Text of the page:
Details Emerge About the Spark Linux-Based Tablet

There’s a new tablet in town (well, on its way to town, at least) called the Spark. The Linux-based tablet, based on the Zenithink C71, was announced several days ago, but the fellow behind the project, KDE developer Aaron Seigo, released more details on his blog in a convenient Q&A format.

He revealed that the tablet (about $265 USD) will be available for pre-order this week and will start shipping worldwide in May. In terms of specifications, the 7-inch (800x480) multi-touch tablet will run a 1GHz AMLogic ARM processor and Mali-400 GPU and sport 512MB of RAM, 4GB of internal storage (with a microSD slot for expandability), 802/11b/g WiFi, a pair of USB ports, a front-facing 1.3MP webcam, and an audio jack.

There are plans to add 3G and GPS functionality in later versions of the tablet, as well as beefed-up hardware specs. The UI of choice is Plasma Active, and there will apparently be a content store where developers can peddle their wares and users can snag software.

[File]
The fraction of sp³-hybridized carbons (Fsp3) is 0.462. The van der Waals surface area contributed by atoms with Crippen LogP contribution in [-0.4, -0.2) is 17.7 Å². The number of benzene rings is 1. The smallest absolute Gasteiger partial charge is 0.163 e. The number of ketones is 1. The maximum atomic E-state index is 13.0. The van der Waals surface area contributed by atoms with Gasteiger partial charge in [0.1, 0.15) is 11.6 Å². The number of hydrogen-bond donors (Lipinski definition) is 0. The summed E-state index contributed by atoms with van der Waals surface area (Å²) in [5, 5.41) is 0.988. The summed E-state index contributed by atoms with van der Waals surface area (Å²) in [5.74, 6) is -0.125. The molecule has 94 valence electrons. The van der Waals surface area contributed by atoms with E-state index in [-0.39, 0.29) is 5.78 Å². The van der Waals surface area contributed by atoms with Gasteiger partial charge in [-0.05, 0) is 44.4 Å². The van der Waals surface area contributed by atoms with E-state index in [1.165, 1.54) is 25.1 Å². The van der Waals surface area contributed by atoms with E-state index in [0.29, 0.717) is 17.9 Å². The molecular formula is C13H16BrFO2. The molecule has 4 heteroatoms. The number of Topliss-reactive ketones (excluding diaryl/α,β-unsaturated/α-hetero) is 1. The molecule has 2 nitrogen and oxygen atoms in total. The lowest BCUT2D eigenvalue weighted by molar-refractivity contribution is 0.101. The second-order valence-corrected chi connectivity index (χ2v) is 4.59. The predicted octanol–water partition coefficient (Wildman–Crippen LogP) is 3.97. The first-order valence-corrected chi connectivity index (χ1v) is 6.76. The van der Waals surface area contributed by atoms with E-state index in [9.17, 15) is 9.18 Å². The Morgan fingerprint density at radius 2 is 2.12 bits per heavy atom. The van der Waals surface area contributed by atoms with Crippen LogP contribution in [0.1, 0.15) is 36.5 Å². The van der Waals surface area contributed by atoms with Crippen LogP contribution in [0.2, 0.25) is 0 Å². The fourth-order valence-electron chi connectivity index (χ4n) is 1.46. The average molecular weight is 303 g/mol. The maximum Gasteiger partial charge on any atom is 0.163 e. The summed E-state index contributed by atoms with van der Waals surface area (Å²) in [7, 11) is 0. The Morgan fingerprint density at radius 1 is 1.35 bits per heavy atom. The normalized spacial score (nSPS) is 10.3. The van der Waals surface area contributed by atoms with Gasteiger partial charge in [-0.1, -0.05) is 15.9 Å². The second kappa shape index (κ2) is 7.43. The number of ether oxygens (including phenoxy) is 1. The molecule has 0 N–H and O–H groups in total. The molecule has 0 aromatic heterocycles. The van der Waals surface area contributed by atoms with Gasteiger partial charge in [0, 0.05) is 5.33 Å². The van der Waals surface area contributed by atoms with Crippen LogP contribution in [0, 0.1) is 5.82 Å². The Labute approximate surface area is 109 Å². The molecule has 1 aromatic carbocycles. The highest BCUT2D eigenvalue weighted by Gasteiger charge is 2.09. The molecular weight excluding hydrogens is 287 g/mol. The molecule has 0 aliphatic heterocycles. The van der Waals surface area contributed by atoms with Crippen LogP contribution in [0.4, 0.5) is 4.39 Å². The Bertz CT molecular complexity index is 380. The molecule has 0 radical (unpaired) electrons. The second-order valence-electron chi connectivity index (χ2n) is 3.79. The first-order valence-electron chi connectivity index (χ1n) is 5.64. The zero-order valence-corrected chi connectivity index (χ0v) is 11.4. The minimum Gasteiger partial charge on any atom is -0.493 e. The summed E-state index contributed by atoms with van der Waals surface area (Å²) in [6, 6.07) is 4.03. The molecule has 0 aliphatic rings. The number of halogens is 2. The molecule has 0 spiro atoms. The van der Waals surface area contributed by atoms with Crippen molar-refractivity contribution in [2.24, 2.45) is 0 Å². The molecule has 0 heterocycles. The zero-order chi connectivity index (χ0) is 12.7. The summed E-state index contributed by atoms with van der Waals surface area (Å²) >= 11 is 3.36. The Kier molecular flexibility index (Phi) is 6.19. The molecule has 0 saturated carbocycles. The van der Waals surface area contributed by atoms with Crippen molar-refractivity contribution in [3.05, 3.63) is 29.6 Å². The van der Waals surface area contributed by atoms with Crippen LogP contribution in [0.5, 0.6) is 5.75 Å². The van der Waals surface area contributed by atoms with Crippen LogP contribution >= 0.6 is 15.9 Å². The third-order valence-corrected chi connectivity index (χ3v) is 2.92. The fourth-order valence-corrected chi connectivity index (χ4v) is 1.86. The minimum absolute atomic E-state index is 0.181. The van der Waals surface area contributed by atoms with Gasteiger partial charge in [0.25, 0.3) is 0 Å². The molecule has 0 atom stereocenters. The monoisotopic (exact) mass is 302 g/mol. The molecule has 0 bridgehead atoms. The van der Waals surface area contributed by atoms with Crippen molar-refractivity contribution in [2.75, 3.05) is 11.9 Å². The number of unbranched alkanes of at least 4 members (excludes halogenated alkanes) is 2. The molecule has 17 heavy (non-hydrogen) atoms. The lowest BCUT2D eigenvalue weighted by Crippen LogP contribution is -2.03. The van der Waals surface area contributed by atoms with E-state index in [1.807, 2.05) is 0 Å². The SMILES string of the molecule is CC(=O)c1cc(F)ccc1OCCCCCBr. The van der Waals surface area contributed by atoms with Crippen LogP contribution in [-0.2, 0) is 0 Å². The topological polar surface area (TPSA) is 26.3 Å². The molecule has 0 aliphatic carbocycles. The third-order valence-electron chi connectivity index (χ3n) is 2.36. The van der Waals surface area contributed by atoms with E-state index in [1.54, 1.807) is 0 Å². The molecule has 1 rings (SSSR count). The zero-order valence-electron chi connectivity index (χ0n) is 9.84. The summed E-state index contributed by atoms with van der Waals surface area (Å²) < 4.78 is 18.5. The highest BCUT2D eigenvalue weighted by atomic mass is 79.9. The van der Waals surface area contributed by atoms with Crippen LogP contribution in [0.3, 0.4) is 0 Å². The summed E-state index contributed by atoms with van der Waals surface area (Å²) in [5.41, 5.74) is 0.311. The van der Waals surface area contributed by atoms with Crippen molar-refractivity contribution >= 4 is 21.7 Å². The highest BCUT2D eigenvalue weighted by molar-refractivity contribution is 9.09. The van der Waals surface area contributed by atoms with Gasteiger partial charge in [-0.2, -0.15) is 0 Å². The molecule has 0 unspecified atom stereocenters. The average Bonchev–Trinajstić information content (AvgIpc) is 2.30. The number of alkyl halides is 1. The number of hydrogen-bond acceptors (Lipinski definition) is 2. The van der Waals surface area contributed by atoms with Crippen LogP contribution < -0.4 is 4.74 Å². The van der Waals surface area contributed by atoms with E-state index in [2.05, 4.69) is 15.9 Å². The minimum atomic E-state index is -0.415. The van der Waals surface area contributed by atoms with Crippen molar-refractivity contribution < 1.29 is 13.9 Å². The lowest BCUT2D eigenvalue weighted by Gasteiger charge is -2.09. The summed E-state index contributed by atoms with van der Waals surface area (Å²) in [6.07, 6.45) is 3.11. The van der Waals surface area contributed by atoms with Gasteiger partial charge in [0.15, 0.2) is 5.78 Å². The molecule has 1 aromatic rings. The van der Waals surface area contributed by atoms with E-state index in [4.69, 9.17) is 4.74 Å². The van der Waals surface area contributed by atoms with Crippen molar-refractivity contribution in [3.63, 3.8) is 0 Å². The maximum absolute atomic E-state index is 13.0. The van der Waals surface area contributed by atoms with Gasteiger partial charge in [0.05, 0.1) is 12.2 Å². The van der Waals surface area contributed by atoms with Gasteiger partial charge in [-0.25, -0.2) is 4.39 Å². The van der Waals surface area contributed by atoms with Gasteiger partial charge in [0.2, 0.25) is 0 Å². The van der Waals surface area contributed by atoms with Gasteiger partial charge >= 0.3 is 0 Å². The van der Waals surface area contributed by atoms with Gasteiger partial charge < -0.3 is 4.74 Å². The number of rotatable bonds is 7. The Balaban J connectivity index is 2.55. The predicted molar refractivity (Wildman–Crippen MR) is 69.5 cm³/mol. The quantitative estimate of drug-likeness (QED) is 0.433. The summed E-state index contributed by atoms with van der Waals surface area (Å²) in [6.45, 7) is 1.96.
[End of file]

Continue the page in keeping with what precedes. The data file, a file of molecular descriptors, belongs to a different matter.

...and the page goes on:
The Spark project isn’t just some cheap tablet being churned out half-heartedly by a company looking to cash in on the latest tech craze. This looks to be a labor of love for Seigo and others behind Spark, and it’s rooted in their ideology.

“The people who get to use these tablets will have in their hands a device that is more than an application bucket that sees them as a consumer,” said Seigo in the original blog post announcing Spark. “They will have a device that places value on who they are and what they are doing. This lies at the heart of Activities in Plasma Active and the open software stack will drive that trend further. Perhaps best of all: there's no walled garden to get locked into or which can be taken away.”

Sample of the Plasma Active UI

Spark isn’t likely to suddenly glom tablet market share away from Apple and Google, but competition of any kind is good for consumers, and this particular project presents an attractive tablet alternative to those who chafe at what industry behemoths offer.

Seigo also noted that the tablet will indeed blend, although that would void the warranty.

Via:  Aaron Seigo
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